Are farmers protected from PFAS?

A lawyer says the Environmental Protection Agency’s recent classification of two forever chemicals as hazardous substances could have a significant impact on the agricultural industry.

Minneapolis-based Stoel Rives Environmental Partner Thomas Braun tells Brownfield farmers and agribusinesses could be held responsible for potential perfluorooctanoic acid (PFOA) and perfluorooctane sulfonate (PFOS) contamination.

“The most common scenario being a farmer that permits the land application of biosolids from a wastewater treatment facility,” he says. “Under the Comprehensive Environmental Response, Compensation, and Liability Act (CERCLA) in this new rule, farmers could be responsible for cleaning up PFOS releases connected to the land application of those biosolids, even though they had nothing to do with the PFAS and those biosolids.”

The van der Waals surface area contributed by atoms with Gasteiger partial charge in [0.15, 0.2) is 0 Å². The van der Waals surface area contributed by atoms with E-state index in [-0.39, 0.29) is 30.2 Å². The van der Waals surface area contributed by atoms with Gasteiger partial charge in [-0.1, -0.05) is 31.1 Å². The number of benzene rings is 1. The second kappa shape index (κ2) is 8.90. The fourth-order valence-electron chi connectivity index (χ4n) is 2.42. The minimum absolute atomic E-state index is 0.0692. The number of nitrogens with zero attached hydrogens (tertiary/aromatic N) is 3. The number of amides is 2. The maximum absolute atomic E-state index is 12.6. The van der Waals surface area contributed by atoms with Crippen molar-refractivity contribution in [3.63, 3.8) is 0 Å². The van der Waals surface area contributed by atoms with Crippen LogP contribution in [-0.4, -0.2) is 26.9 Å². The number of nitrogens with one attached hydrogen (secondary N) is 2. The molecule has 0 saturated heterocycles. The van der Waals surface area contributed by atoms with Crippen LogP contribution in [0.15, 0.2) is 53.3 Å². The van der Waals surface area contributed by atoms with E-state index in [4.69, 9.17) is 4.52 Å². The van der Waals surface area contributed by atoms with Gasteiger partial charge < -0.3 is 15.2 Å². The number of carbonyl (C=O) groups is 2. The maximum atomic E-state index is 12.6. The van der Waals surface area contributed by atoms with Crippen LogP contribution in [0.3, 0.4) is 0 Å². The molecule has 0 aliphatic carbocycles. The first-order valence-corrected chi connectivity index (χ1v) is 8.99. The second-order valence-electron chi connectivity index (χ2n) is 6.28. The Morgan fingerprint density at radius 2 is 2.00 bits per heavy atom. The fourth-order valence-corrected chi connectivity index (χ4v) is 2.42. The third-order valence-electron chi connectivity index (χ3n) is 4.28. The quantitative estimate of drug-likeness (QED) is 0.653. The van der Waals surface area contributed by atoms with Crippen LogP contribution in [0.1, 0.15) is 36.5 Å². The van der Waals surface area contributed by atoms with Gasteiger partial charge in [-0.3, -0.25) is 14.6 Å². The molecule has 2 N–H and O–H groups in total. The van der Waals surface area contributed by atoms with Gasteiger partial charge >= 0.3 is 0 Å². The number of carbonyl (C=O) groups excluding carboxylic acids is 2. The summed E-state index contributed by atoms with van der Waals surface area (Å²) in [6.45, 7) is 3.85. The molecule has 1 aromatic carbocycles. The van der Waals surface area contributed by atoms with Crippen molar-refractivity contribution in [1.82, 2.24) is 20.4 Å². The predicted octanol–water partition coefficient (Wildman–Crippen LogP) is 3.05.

Braun says EPA did issue a separate enforcement discretion policy that could protect farmers, but it only applies to land application of biosolids and in situations that support discretion.

“Now it really would be a good time for folks to take a look at their systems to figure out what their potential exposure is, what their new requirements are and things of that nature,” he suggests. “It’s still early on.”

AUDIO: Thomas Braun, Stoel Rives

Senior Director of Public Policy RJ Karney with the National Association of State Departments of Agriculture says their members are collaborating with federal and state agencies as the standards are put in place.

“We feel very secure that no PFAS has been detected in more than 97 percent of fresh and processed feeds tested by the FDA’s total diet study,” he says. “This is something that they’ll be continuing to monitor.”

NASDA and other ag organizations are calling for state and federal funding for PFAS mitigation research to help those in the food supply chain who may be affected by any potential contamination.

AUDIO: RJ Karney, National Association of State Departments of Agriculture

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